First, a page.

Then I take the grass weaver, put it around my finger. And then I take this strand [weaver], twist it, and take this [weave] and exchange it with this other one [weaver], pull that [weave] up, and then the next one [weave] I pull over and exchange the weaver. And the next one [weave] the same, until you get to this one here [6th weave]. And I take and turn it. I take the weave—I’m starting on my second row—and put the weaver in between the two weaves and exchange. You kind of twist your grass as you go, and you keep this finger here underneath it [flat circle of woven grass] for tension. Exchange, twist, exchange, twist, exchange, twist . . . and you’ve got the beginning of your little circle here [at center].
Aron Crowell: So is it the weave that increases in diameter, because you’re making the bottom now?
Maria Turnpaugh: Yes, and you do this for a couple of rows. When there’s a space about that much [approximately 1/8 inch] between the grasses, you add one of the weavers.
Maria Turnpaugh: So, now there’s a space [in woven grass], so I’m going to add a weaver there. I put that in [between woven grass] about that far, couple of inches or inch or so, and weave that in with the next grass. You anchor it like that so you don’t pull it out when you go around again.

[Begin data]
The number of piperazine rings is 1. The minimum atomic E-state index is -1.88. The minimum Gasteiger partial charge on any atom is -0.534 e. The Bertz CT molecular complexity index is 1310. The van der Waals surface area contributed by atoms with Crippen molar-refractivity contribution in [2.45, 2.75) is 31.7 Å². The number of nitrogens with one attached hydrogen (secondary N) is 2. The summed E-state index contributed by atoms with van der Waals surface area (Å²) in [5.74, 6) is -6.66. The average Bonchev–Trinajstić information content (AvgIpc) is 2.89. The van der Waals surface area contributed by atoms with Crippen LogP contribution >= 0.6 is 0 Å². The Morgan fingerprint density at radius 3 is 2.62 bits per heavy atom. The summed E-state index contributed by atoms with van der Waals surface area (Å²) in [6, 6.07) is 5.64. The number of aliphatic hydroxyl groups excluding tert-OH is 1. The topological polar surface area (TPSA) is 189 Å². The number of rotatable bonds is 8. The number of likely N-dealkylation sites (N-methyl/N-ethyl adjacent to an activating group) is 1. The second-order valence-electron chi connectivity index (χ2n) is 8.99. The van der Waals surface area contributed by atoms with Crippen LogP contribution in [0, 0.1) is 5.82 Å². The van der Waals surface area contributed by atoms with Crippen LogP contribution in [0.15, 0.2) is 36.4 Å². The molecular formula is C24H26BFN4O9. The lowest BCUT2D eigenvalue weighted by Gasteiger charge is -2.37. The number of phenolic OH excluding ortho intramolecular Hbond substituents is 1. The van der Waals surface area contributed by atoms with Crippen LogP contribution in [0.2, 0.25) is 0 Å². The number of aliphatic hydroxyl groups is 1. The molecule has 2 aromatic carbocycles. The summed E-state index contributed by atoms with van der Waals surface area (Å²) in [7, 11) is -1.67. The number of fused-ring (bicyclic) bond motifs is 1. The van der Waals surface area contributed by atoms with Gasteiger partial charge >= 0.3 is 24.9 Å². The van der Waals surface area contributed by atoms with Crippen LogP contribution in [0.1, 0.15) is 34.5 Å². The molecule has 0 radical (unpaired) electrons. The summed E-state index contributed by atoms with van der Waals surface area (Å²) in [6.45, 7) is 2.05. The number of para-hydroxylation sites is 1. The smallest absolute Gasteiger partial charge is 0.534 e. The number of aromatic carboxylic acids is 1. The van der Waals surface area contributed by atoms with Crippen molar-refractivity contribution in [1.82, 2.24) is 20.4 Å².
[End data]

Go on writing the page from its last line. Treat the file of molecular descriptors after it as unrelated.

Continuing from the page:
Daria Dirks: Mine kept coming out.
Maria Turnpaugh: If you don’t anchor them, they’ll keep coming out, and it’s frustrating. Some people don’t, but I do. And you weave on, and then you add another one.
Aron Crowell: When women are making baskets, is this something that you get together to do?
Maria Turnpaugh: Most of the time, mm-hmm.
Mary Bourdukofsky: Yes, visit each other and chat along while you do it.
Maria Turnpaugh: And then we have the serious ones who do it for money, that’s their job.
They weave all the time, every chance they get. Like some women with children that are the sole supporter of those children, they weave every chance they get.
Aron Crowell: Who did you learn basket-making from?
Maria Turnpaugh: Anfesia [Shapsnikoff] taught me. She was a famous Attu basketmaker. She did beautiful work.
Mary Bourdukofsky: I think she went all over Alaska and taught.
Maria Turnpaugh: She went to Fairbanks and Anchorage colleges to teach and to Kodiak. She even went down to Lower-48.
Aron Crowell: Mary, how did you learn?
Mary Bourdukofsky: My mom taught us, and then I had no interest in it so I dropped it for maybe twenty years or so. And then I went to Anchorage and I met Anfesia, so I picked it up again.
I said, “I know how.” So she said, “I’ll come over to your house.” But I said, “I’m kind of lost, you know, when I try to make it again.” She said, “I’ll teach you how again.” So I picked it up again from her. Because my mom died long ago, but I really should have learned from her. She said, “Oh, you learned it fast.” Well, because I used to do it.